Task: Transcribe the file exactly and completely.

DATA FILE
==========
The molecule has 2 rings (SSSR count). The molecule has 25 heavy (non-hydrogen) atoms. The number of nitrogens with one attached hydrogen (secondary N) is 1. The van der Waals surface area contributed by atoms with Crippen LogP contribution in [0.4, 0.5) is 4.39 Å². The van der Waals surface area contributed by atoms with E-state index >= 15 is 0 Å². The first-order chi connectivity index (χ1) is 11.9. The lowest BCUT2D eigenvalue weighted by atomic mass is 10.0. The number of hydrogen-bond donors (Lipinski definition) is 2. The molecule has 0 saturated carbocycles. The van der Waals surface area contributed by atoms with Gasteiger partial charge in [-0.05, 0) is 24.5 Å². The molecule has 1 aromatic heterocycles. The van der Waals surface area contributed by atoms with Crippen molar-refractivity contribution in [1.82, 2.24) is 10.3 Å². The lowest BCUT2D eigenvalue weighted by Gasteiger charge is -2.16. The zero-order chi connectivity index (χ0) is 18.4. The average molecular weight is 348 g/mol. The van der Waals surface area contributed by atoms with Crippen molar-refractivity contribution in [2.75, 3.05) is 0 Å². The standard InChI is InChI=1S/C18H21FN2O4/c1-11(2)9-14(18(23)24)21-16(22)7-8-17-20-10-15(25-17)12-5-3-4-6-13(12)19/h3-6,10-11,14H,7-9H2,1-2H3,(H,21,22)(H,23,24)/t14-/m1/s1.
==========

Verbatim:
The molecule has 2 rings (SSSR count). The molecule has 25 heavy (non-hydrogen) atoms. The number of nitrogens with one attached hydrogen (secondary N) is 1. The van der Waals surface area contributed by atoms with Crippen LogP contribution in [0.4, 0.5) is 4.39 Å². The van der Waals surface area contributed by atoms with E-state index >= 15 is 0 Å². The first-order chi connectivity index (χ1) is 11.9. The lowest BCUT2D eigenvalue weighted by atomic mass is 10.0. The number of hydrogen-bond donors (Lipinski definition) is 2. The molecule has 0 saturated carbocycles. The van der Waals surface area contributed by atoms with Gasteiger partial charge in [-0.05, 0) is 24.5 Å². The molecule has 1 aromatic heterocycles. The van der Waals surface area contributed by atoms with Crippen molar-refractivity contribution in [1.82, 2.24) is 10.3 Å². The lowest BCUT2D eigenvalue weighted by Gasteiger charge is -2.16. The zero-order chi connectivity index (χ0) is 18.4. The average molecular weight is 348 g/mol. The van der Waals surface area contributed by atoms with Crippen molar-refractivity contribution in [2.75, 3.05) is 0 Å². The standard InChI is InChI=1S/C18H21FN2O4/c1-11(2)9-14(18(23)24)21-16(22)7-8-17-20-10-15(25-17)12-5-3-4-6-13(12)19/h3-6,10-11,14H,7-9H2,1-2H3,(H,21,22)(H,23,24)/t14-/m1/s1.